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+ - Brain-to-brain interface for remote control oh humans->

Submitted by stiebing.ja
stiebing.ja (836551) writes "The University of Washington have created a brain-to-brain device where one person could remote control the movement of another one just by imagining a movement.
The signals where sent by a EEG device over the internet to a TMS device which then triggered the movement in the brain of the receiver.
As similar experiments also had been done from human brain to rats, this is now the first time humans control humans."

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+ - Brazilian journals' self-citation cartel smashed ->

Submitted by ananyo
ananyo (2519492) writes "Thomson Reuters has uncovered a Brazilian self-citation cartel in which editors of journals cited each other to boost their impact factors. The cartel grew out of frustration with the system for evaluating graduate programs, which places too much emphasis on publishing in 'top tier' journals, one of the editors claims. As emerging Brazilian journals are in the lowest ranks, few graduates want to publish in them. This vicious cycle, in his view, prevents local journals improving. Both the Brazilian education ministry and Thomson Reuters have censured the journals. The ministry says articles from the journals published in 2012-12 will not count in any future assessment, and Thomson Reuters has suspended their impact factors."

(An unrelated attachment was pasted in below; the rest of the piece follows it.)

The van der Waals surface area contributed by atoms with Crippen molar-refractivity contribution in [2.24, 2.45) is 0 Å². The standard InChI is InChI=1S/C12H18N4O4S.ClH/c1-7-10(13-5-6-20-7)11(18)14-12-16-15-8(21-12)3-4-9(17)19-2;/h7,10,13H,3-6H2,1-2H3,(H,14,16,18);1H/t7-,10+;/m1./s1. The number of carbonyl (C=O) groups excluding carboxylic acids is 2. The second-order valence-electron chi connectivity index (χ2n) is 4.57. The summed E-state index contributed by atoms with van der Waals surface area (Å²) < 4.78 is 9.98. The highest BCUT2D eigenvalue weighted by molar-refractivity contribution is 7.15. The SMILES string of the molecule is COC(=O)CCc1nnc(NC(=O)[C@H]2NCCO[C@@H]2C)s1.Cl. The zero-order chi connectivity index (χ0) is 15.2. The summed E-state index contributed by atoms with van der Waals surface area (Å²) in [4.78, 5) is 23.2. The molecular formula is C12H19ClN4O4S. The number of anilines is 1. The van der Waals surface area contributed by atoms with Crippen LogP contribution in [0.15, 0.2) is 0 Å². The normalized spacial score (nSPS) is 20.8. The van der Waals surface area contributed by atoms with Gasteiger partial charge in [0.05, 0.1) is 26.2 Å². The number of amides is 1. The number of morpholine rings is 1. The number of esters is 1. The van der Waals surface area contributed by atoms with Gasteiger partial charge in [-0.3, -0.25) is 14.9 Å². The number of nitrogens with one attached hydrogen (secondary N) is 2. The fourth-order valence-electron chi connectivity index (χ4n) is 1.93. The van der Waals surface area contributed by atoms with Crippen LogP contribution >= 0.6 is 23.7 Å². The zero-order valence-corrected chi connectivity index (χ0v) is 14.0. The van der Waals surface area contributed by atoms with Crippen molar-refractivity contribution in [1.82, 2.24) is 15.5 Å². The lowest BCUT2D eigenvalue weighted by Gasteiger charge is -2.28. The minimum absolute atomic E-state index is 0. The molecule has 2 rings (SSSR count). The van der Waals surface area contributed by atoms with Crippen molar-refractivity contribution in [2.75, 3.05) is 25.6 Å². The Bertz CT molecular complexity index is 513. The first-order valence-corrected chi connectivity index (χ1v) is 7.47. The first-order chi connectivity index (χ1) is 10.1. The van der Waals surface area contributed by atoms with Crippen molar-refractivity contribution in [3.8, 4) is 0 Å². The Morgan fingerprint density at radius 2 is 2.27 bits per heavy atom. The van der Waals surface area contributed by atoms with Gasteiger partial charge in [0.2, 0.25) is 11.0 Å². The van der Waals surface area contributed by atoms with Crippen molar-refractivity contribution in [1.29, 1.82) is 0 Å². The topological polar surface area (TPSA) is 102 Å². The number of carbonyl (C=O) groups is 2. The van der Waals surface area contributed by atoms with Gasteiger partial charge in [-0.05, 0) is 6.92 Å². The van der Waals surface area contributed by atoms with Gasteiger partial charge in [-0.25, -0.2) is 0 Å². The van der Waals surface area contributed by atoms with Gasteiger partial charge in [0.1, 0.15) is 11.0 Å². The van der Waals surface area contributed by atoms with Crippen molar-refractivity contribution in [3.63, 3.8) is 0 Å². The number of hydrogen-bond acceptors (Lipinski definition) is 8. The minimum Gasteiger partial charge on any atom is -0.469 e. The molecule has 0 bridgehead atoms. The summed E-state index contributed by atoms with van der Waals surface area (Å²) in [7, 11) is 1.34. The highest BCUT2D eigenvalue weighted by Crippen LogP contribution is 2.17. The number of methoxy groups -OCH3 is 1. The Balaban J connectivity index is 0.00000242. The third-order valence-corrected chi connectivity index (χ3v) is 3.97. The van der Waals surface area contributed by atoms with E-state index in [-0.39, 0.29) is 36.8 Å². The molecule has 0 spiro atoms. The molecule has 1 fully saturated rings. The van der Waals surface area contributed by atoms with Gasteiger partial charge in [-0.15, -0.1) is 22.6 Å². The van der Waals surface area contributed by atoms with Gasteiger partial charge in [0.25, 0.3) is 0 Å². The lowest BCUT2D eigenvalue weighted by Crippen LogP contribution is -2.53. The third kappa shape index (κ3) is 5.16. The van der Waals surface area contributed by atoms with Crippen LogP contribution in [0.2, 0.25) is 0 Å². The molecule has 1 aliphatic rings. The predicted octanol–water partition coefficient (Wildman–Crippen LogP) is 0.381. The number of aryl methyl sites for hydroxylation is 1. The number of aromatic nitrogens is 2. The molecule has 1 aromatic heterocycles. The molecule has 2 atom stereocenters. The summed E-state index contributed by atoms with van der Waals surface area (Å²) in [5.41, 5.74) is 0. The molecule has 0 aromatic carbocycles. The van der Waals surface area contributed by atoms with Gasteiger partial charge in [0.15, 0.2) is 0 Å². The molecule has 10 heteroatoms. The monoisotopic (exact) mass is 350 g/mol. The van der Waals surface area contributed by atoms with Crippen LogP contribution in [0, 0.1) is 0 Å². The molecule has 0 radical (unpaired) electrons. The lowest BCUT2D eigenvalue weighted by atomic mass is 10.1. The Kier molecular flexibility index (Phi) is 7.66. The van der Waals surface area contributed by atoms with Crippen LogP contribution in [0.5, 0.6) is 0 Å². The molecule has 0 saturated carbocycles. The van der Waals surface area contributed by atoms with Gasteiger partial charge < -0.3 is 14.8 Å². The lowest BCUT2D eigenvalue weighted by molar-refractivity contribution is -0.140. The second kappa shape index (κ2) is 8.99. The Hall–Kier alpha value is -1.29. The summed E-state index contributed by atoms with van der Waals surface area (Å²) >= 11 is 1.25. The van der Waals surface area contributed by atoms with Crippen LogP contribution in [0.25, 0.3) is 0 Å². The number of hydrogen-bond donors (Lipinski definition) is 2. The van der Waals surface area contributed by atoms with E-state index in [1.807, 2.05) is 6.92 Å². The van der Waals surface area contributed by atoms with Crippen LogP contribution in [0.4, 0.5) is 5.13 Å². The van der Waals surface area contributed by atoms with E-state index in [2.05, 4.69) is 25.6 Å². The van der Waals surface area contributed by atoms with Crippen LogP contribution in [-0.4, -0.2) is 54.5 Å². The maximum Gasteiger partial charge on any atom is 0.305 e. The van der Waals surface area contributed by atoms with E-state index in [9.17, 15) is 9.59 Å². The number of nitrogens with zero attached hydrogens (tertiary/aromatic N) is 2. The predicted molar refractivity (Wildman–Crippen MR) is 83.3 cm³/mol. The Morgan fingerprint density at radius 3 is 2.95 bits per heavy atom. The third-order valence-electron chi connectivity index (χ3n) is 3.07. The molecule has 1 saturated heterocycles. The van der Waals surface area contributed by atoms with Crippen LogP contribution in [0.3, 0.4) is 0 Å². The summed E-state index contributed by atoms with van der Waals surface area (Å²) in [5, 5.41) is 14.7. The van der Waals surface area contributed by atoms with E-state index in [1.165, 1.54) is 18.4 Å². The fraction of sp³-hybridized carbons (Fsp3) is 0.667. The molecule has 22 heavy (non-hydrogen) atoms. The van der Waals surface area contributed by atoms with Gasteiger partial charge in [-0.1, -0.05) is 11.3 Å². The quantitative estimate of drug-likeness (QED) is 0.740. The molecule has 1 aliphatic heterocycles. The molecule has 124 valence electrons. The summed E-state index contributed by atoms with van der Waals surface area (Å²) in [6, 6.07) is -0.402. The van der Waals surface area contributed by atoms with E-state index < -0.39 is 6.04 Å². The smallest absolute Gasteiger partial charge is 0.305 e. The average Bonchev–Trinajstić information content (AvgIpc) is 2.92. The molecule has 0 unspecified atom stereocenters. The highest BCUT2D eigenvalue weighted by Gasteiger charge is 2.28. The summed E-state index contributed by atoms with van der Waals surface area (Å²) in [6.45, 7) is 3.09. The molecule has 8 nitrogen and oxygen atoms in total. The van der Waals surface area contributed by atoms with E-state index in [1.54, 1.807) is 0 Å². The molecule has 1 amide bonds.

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+ - YouTube Removes Greenpeace's F1 Protest Video->

Submitted by rgbe
rgbe (310525) writes "Greenpeace has claimed YouTube removed a video of its protest from this weekend’s Formula One race in Belgium, at the bequest of the sport’s organisers. The protest sought to draw attention to oil giant Shell’s operations in the Arctic, where a spill would be a “disaster, threatening a region of breathtaking beauty and the polar bears that live there”, according to Greenpeace. It formed part of the Save The Arctic campaign." The video is now available on Vimeo and Facebook."
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+ - Why you won't see or hear the 'I have a dream' speech->

Submitted by Amorymeltzer
Amorymeltzer (1213818) writes "In honor of the 50th Anniversary of Dr. Martin Luther King, Jr.'s "I Have a Dream" speech, The Washington Post has an opinion piece by lawyer Josh Schiller detailing how copyright will prevent the full speech from being heard or seen by most:

A few months after King delivered the speech, he sent a copy of the address to the U.S. Copyright office and listed the remarks as a “work not reproduced for sale.” In legal terms, this is also known as an unpublished work. He subsequently sued to enjoin two publishers from distributing phonographic reproductions of the address.